It’s the off-season in the Elqui Valley. Mid-June, when the final stream of tourists has dried up and the valley – dusty and baked from the relentless sun – sheds its last leaves. As fall transforms into the chill of winter, the region’s distilleries get down to the business of the year: pisco production.
But this grape brandy is more than just an alcoholic drink; it’s the center of a decades-long conflict over exactly where the first pisco was distilled. Any resolution of the matter has economic and cultural implications for neighboring countries Peru and Chile.
Although Pisco, a town in the Ica Region of Peru, was ruled in 2013 by the European Commission to be the geographical origin of the alcohol and thus granted enviable rights to advertise it this way in European markets, Chile continues to pursue its own claim over the spirit. New research released this year sought to achieve just this.
In May, Argentine historian Pablo Lacoste and a team from the University of Santiago published their ten-year long investigation entitled El Pisco Nació en Chile (“Pisco Was Born in Chile”), arguing that recently unearthed documents were irrefutable proof that the drink originated from the Elqui Valley – not from Peru. The most significant was an inventory of Hacienda Latorre in Pisco Elqui dated in 1733 and which refers to three jars of “pisco”, as well as a commercial label bearing the name of “pisco” from 1882.
While the impact of this research has yet to be felt, a change in the European Commission’s stance would be economically favorable for Chile in lucrative European markets. But the dispute is about more than exports.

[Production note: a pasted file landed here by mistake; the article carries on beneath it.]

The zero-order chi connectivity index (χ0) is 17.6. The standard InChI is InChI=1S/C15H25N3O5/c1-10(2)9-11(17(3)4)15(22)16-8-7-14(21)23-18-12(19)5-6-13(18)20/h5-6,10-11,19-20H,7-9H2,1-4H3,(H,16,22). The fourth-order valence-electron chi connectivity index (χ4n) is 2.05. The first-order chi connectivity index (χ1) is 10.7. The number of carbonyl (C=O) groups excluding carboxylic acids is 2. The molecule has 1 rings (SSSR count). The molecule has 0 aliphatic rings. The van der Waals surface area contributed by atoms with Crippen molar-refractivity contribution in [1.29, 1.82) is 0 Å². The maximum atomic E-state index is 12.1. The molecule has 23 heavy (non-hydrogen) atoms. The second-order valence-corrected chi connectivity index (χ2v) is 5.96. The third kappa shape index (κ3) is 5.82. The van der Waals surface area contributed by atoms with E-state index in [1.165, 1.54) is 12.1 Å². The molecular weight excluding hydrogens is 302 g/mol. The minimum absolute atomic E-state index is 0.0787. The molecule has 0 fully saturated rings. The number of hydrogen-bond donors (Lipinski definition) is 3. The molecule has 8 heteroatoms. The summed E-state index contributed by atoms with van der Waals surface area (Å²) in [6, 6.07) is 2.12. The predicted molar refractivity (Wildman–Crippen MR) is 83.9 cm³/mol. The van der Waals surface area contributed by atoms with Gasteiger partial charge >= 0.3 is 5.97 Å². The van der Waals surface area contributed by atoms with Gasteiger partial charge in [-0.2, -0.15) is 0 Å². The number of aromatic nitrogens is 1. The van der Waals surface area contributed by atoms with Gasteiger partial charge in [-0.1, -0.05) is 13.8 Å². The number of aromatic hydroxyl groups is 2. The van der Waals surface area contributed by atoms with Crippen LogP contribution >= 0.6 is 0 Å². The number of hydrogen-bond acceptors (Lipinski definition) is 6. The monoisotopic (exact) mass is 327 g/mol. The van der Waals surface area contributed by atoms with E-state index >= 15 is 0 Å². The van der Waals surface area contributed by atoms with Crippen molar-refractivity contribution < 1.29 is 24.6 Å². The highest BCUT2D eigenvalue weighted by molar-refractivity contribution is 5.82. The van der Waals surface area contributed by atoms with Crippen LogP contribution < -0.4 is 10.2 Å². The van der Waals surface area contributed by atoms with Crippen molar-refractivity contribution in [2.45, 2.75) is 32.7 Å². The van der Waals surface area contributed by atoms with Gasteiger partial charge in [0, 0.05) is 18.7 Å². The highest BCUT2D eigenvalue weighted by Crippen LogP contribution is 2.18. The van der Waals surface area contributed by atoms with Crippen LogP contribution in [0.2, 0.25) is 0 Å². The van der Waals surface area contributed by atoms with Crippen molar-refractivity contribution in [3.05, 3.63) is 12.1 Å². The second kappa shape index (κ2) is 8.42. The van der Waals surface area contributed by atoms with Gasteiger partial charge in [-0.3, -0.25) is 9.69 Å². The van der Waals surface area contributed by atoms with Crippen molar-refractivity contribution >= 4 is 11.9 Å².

Not only do both countries declare the Pisco Sour cocktail to be their national drink, but having absolute authority over the name of “pisco” is tied with notions of cultural identity in places that have faced historic battles over boundaries – from the 16th century Spanish conquistadores, to Peru and Chile’s more recent territory disputes. Being legally allowed to define pisco as an integral and recognized part of their tradition on the global stage is as much symbolic as economic: it is a question of patriotic pride.
But for Chilean pisco, there is some distance left to go to compete with its Peruvian rival. Chile might dwarf Peru’s pisco output, with 36 million liters produced in 2012 against Peru’s 7.5 million, however, it is the latter nation which remains the standard-bearer of quality pisco in international eyes.
Stricter rules for distillation have given Peru a reputation for quality over quantity, while the prominence of industrial Chilean distilleries combined with the country’s addiction to piscola – the long drink that mixes coca cola and pisco – have done nothing to counter the belief that Chileans know little about real pisco.
But within the Elqui Valley a desire to prove Chile’s pedigree is gaining momentum. Artisanal distilleries are leveraging more flexible rules in the country to produce three distinct types of pisco: transparente (unaged), de guarda (aged for up to 180 days in wood barrels) and envejecido (aged for over 360 days in wood barrels).